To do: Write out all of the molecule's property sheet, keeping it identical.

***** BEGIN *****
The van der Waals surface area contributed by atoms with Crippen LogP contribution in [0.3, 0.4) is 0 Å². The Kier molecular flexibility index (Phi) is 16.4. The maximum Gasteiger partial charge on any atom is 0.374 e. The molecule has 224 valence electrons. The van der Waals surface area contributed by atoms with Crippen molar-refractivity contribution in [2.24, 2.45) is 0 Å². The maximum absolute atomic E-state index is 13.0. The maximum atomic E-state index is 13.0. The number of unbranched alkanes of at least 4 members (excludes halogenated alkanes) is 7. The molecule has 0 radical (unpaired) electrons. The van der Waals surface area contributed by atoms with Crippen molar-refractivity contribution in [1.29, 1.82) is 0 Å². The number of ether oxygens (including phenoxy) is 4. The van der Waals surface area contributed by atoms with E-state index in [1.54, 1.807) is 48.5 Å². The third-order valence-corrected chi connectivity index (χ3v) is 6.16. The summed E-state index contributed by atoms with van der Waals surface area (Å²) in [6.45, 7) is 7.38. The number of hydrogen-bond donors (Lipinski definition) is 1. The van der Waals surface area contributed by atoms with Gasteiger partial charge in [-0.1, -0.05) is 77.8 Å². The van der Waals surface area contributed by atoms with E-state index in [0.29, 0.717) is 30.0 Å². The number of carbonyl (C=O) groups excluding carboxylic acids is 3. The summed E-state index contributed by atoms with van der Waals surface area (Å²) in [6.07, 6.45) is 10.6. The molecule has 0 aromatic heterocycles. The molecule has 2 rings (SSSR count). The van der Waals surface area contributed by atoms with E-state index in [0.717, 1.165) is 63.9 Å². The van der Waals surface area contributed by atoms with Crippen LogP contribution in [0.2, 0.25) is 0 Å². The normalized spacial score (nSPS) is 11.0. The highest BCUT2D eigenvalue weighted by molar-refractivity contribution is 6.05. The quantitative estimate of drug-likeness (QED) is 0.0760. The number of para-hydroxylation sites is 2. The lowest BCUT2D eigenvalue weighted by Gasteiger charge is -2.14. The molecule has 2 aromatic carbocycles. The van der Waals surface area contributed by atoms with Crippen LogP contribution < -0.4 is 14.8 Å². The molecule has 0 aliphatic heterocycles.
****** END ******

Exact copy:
The van der Waals surface area contributed by atoms with Crippen LogP contribution in [0.3, 0.4) is 0 Å². The Kier molecular flexibility index (Phi) is 16.4. The maximum Gasteiger partial charge on any atom is 0.374 e. The molecule has 224 valence electrons. The van der Waals surface area contributed by atoms with Crippen molar-refractivity contribution in [2.24, 2.45) is 0 Å². The maximum absolute atomic E-state index is 13.0. The maximum atomic E-state index is 13.0. The number of unbranched alkanes of at least 4 members (excludes halogenated alkanes) is 7. The molecule has 0 radical (unpaired) electrons. The van der Waals surface area contributed by atoms with Crippen molar-refractivity contribution in [1.29, 1.82) is 0 Å². The number of ether oxygens (including phenoxy) is 4. The van der Waals surface area contributed by atoms with E-state index in [1.54, 1.807) is 48.5 Å². The third-order valence-corrected chi connectivity index (χ3v) is 6.16. The summed E-state index contributed by atoms with van der Waals surface area (Å²) in [6.45, 7) is 7.38. The number of hydrogen-bond donors (Lipinski definition) is 1. The van der Waals surface area contributed by atoms with Gasteiger partial charge in [-0.1, -0.05) is 77.8 Å². The van der Waals surface area contributed by atoms with E-state index in [0.29, 0.717) is 30.0 Å². The number of carbonyl (C=O) groups excluding carboxylic acids is 3. The summed E-state index contributed by atoms with van der Waals surface area (Å²) in [6.07, 6.45) is 10.6. The molecule has 0 aromatic heterocycles. The molecule has 2 rings (SSSR count). The van der Waals surface area contributed by atoms with E-state index in [0.717, 1.165) is 63.9 Å². The van der Waals surface area contributed by atoms with Crippen LogP contribution in [0.2, 0.25) is 0 Å². The normalized spacial score (nSPS) is 11.0. The highest BCUT2D eigenvalue weighted by molar-refractivity contribution is 6.05. The quantitative estimate of drug-likeness (QED) is 0.0760. The number of para-hydroxylation sites is 2. The lowest BCUT2D eigenvalue weighted by Gasteiger charge is -2.14. The molecule has 2 aromatic carbocycles. The van der Waals surface area contributed by atoms with Crippen LogP contribution < -0.4 is 14.8 Å². The molecule has 0 aliphatic heterocycles.